But commission spokeswoman Rosemary Foreman said Westar shareholders' risk was lessened because regulators will permit the utility to recover its investments in wind farms through its rates.
"The commission just didn't think it justified, the ratepayers paying an additional cost," she said. "The risk to the company is minimized."
Westar is seeking the rate approval to recover $282 million for ownership of turbines at two proposed wind farms and for costs in purchasing energy from a third farm. The 300 megawatts of electricity would come from the Central Plains Wind Farm in Wichita County; Meridian Way Wind Farm in Cloud County and Flat Ridge Wind Farm in Barber County. ...Westar expects energy demand to continue growing among customers and while new wind energy can put off purchase of new "baseload" or constant power sources, for now, the utility expects it will need to build a new power plant between 2016 and 2018. ...Moore told commissioners Westar would walk away from the wind projects if they weren't allowed to earn at least a small profit from them.
Kansas can forget about wind power if Westar Energy doesn't get the chance to earn extra profit from it, the company's chief executive testified Monday.
Westar chief executive Bill Moore also said Westar would scrap its wind energy plans if the company isn't allowed to build its own wind plants, or if regulators approve sanctions that would be triggered if wind power performs below expectations.
"If the direction we're headed is not what the commission wants us to do, we won't go forward," Moore said.
Monday was day one of a court-like hearing on how Westar will recover costs of adding about 300 megawatts of wind power to its energy system, which serves 674,000 Kansas customers.
A program aided by the U.S. Department of Energy seeks to place small wind turbines at several rural Kansas high schools in the next three years.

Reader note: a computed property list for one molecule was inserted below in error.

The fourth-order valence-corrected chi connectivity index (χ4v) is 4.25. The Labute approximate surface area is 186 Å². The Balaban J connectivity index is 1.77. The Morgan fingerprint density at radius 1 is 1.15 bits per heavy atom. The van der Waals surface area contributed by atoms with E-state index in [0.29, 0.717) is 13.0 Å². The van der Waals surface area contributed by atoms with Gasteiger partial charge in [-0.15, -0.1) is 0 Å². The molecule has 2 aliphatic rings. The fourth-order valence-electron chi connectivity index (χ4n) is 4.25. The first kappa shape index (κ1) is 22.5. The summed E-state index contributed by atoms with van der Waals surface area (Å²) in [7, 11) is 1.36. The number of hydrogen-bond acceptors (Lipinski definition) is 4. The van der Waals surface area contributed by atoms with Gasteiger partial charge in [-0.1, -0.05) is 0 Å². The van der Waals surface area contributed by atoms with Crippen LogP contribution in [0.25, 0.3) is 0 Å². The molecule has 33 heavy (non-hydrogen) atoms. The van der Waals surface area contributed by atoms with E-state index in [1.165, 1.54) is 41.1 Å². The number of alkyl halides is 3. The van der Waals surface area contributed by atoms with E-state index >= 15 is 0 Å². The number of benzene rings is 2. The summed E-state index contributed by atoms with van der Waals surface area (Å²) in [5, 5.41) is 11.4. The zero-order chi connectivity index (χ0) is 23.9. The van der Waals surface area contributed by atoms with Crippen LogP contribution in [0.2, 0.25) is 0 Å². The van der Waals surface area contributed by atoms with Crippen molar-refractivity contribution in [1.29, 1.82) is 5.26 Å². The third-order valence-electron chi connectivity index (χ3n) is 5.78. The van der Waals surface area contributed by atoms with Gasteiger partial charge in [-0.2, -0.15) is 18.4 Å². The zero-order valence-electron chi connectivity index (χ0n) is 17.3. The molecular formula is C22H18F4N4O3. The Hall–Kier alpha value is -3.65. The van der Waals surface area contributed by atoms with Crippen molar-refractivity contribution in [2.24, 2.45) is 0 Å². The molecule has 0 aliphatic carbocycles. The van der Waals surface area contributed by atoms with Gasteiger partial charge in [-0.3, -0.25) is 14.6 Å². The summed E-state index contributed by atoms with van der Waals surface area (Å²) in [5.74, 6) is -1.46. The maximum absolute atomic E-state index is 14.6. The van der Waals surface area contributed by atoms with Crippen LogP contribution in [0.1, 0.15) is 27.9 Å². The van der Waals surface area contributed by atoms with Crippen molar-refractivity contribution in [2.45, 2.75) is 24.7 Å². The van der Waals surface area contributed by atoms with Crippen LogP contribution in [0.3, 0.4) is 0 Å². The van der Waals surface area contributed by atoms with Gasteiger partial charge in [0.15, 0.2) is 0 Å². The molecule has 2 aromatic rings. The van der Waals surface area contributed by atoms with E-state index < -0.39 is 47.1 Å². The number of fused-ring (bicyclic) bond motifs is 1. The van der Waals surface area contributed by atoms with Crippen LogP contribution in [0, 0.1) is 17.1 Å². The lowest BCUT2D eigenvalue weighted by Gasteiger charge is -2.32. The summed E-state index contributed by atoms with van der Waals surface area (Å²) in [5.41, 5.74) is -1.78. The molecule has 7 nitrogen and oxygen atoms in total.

Wind for Schools is a national outreach effort of the National Renewable Energy Laboratory in Colorado, where organizers hope to familiarize rural America with a cheap local source of power.
The program will help selected schools construct a 1.8-megawatt wind generator on a 60-foot tower. In addition, they'll provide educational support for all school levels to create lessons based on the turbine.
Wind farms in Kansas, Nebraska and California will play a role in Colorado Springs Utilities’ compliance with a voter-approved mandate on renewable energy.
But homes and businesses in Colorado Springs won’t be getting electricity produced by harnessing wind in those places. Instead, renewable energy credits will be logged into Colorado Springs Utilities’ books.
Whenever energy prices rise, the government promises to subsidize oil alternatives," said Jerry Taylor, an energy expert with the Cato Institute, a Washington, D.C.-based think tank that opposes government intervention in economies.
"It's flushing money down the toilet."
Wind farm operators do not pay property taxes under a state incentive aimed at fostering development of renewable energy. The money is meant as a gift, in lieu of the taxes KCP&L otherwise would have to pay.
The bill provides a 10 percent income tax credit, accelerated depreciation and property tax relief to energy companies expanding or locating new facilities in Kansas on projects up to $500 million. The credit moves to 5 percent if the project exceeds that cost.
This means, said Anderson, that they are seeking to impose a requirement that all companies purchase a certain amount of their energy from this renewable source.
“The problem is that no one wants to buy the energy they are producing because of the high cost involved,” said Anderson. “However, they are pushing hard and I don't know at this time whether they will be successful or not.”
Commissioner Duane Patrick brought up the “elephant in the room” in regard to wind farms in Kansas and the payment in lieu of taxes issue.
Missouri Commissioner of Securities David Cosgrove has issued a cease and desist order against Krystal Planet Corp. and its executives for allegedly selling unregistered securities and deceiving investors.